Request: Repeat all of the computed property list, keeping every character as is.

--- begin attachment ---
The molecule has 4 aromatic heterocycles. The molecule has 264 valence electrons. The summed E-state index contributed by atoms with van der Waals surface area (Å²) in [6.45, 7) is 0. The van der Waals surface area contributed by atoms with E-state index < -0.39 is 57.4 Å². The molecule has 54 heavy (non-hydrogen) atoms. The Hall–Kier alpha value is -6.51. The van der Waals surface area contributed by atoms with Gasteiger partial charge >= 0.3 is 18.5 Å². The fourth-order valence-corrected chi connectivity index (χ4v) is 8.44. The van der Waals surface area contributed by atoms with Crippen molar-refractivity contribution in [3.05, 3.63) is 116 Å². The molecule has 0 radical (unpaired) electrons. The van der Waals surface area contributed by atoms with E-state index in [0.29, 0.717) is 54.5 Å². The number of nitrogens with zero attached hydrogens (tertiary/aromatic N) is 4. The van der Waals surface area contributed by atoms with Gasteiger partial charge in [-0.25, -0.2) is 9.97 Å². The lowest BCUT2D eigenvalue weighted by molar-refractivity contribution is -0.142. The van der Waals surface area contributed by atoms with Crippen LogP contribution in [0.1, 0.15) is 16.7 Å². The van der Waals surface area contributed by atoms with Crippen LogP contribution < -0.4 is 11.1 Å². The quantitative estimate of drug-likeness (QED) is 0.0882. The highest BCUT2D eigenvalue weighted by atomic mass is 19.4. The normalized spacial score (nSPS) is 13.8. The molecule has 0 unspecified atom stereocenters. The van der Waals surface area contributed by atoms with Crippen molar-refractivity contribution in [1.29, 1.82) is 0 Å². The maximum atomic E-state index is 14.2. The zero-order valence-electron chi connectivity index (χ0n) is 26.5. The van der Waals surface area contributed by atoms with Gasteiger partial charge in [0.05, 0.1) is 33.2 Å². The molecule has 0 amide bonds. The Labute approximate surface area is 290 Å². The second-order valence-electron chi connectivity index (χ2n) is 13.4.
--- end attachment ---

The molecule has 4 aromatic heterocycles. The molecule has 264 valence electrons. The summed E-state index contributed by atoms with van der Waals surface area (Å²) in [6.45, 7) is 0. The van der Waals surface area contributed by atoms with E-state index < -0.39 is 57.4 Å². The molecule has 54 heavy (non-hydrogen) atoms. The Hall–Kier alpha value is -6.51. The van der Waals surface area contributed by atoms with Gasteiger partial charge >= 0.3 is 18.5 Å². The fourth-order valence-corrected chi connectivity index (χ4v) is 8.44. The van der Waals surface area contributed by atoms with Crippen molar-refractivity contribution in [3.05, 3.63) is 116 Å². The molecule has 0 radical (unpaired) electrons. The van der Waals surface area contributed by atoms with E-state index in [0.29, 0.717) is 54.5 Å². The number of nitrogens with zero attached hydrogens (tertiary/aromatic N) is 4. The van der Waals surface area contributed by atoms with Gasteiger partial charge in [-0.25, -0.2) is 9.97 Å². The lowest BCUT2D eigenvalue weighted by molar-refractivity contribution is -0.142. The van der Waals surface area contributed by atoms with Crippen LogP contribution in [0.1, 0.15) is 16.7 Å². The van der Waals surface area contributed by atoms with Crippen LogP contribution < -0.4 is 11.1 Å². The quantitative estimate of drug-likeness (QED) is 0.0882. The highest BCUT2D eigenvalue weighted by atomic mass is 19.4. The normalized spacial score (nSPS) is 13.8. The molecule has 0 unspecified atom stereocenters. The van der Waals surface area contributed by atoms with Crippen molar-refractivity contribution in [1.29, 1.82) is 0 Å². The maximum atomic E-state index is 14.2. The zero-order valence-electron chi connectivity index (χ0n) is 26.5. The van der Waals surface area contributed by atoms with Gasteiger partial charge in [0.05, 0.1) is 33.2 Å². The molecule has 0 amide bonds. The Labute approximate surface area is 290 Å². The second-order valence-electron chi connectivity index (χ2n) is 13.4.